A new report reveals that the budget for DC Studios’ The Flash, starring Ezra Miller and Michael Keaton, was bigger than originally reported.

Audiences of a certain age remember a time when a $200 million box office gross for a movie like The Marvels was a massive success. The reason it’s not, of course, is in large part due to preventative pandemic protocols. The Marvels also had a $250 million budget before marketing. This means it would’ve had to earn $600-plus million to get into truly profitable territory. What made the MCU such a phenomenon was how their films routinely met and surpassed those lofty targets.

With new releases showing up on streaming two months after release for a fraction of a single ticket, those days may be over for good. The box office is robust. It is continuing to grow after the pandemic and a few zeitgeist-y films soared close to the billion-dollar gross benchmark. Yet, this is no longer the norm. James Gunn (or more likely Peter Safran) will need to reign in film and television budgets. If anyone is in a position to do this, however, it’s the guy who made Slither.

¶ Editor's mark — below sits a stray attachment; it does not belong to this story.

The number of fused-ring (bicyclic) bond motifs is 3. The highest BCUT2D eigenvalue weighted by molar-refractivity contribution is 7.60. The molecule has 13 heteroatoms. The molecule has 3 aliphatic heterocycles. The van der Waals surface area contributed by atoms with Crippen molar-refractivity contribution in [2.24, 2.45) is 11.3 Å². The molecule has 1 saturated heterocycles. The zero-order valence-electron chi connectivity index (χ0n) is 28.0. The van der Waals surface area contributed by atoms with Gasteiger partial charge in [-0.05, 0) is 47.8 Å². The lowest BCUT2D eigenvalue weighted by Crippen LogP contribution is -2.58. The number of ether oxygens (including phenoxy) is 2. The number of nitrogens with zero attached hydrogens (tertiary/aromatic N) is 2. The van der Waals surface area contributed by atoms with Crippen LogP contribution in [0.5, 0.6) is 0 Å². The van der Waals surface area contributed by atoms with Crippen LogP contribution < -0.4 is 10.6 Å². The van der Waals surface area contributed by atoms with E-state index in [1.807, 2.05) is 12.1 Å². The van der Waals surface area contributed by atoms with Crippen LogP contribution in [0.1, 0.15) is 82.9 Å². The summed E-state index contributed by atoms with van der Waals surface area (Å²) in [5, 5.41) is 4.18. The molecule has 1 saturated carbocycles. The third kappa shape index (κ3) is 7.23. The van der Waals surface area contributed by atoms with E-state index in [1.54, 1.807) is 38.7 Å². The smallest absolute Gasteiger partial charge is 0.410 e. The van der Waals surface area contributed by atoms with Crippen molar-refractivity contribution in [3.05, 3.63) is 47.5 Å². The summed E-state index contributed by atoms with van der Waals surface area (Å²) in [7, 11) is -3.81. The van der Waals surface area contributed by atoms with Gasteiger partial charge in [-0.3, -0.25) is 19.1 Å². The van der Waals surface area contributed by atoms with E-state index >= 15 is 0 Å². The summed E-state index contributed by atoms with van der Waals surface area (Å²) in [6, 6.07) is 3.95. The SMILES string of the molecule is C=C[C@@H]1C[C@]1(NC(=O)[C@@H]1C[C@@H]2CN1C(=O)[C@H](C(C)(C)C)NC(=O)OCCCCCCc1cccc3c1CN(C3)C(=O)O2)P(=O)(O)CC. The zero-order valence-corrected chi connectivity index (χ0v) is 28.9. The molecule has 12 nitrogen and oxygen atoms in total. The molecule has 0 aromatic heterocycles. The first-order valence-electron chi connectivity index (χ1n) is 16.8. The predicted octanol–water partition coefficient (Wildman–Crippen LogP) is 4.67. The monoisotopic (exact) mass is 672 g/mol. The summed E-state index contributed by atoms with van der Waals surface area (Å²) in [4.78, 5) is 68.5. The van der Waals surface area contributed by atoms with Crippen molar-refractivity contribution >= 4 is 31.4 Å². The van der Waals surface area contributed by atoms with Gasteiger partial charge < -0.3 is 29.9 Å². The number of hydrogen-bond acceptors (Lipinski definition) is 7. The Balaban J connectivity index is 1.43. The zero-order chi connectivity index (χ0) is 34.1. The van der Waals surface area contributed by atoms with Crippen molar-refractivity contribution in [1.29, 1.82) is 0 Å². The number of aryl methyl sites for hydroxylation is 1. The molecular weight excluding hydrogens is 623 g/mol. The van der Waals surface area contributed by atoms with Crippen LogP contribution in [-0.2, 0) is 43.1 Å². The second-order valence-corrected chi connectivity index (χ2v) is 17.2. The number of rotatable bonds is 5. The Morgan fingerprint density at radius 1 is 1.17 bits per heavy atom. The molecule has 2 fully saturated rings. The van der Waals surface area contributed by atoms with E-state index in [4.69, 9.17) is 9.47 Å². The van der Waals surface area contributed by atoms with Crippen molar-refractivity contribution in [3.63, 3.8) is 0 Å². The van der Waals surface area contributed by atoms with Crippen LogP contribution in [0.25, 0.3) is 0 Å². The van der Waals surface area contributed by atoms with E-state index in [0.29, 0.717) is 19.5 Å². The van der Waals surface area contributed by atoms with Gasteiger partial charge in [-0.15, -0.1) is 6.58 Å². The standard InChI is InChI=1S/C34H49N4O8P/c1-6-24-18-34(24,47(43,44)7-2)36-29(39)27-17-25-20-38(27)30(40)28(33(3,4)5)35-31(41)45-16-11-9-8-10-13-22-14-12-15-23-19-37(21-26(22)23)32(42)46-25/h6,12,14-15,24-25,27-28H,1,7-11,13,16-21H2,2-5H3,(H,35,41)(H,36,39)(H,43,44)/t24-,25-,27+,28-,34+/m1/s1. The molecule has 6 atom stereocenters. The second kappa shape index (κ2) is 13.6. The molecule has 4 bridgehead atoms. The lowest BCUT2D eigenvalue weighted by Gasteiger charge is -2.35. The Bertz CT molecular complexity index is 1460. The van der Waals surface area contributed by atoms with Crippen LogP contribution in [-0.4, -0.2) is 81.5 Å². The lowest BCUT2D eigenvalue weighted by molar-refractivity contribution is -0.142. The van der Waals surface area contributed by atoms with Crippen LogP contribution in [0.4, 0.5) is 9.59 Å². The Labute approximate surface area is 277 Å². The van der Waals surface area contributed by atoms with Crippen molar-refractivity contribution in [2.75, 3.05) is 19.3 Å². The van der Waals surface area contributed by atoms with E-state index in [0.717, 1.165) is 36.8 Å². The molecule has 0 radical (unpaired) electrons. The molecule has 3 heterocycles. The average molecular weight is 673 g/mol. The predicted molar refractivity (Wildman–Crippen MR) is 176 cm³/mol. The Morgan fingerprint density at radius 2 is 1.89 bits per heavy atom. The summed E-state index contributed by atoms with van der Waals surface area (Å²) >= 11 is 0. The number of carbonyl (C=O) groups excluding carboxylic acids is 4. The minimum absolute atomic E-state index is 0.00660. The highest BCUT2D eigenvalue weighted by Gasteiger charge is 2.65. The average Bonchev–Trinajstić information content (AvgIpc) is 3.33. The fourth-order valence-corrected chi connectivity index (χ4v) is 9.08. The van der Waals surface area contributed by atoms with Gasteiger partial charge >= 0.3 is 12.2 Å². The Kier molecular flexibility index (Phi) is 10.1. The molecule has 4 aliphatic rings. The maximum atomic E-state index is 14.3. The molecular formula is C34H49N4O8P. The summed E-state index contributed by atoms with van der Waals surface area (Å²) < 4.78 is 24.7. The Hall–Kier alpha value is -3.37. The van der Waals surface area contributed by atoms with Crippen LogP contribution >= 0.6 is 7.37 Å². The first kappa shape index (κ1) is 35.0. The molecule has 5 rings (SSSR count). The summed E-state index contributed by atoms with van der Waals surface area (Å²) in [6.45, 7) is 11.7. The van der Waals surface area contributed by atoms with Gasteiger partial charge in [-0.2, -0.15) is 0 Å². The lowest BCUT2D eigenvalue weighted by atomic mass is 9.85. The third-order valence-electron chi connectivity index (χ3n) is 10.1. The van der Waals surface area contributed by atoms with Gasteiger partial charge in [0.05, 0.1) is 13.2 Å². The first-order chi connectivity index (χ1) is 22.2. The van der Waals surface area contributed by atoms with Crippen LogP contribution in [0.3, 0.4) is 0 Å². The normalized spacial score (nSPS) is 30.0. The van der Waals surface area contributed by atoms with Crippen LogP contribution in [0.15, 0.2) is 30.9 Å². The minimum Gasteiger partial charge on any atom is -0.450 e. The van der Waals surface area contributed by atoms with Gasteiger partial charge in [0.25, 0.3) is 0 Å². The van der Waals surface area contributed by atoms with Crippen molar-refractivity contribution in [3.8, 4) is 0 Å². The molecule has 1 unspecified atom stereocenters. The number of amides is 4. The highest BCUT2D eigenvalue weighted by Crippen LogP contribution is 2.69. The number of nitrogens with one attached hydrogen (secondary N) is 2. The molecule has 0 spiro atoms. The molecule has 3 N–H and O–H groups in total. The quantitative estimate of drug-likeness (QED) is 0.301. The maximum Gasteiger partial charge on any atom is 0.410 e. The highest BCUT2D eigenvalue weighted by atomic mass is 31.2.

Films like Superman: Legacy will still be monstrously expensive, but a film like The Brave and the Bold doesn’t have to be. Even though Gunn seems to dismiss the Arrowverse, Arrow showed how a story about a “dark knight” type can be done on a modest budget. The math will eventually work out. A $50 million movie with Batman-related characters could net a high enough box office to subsidize the lower profit margins that might come with a Superman or DC character team-up picture.

Gunn Could Copy One Thing from Another Popular Franchise


James Gunn Names a Major MCU Mistake the DCU Will Avoid

DC Studios co-president and co-CEO James Gunn reveals the DC Universe will try to steer clear of a major problem the Marvel Cinematic Universe has.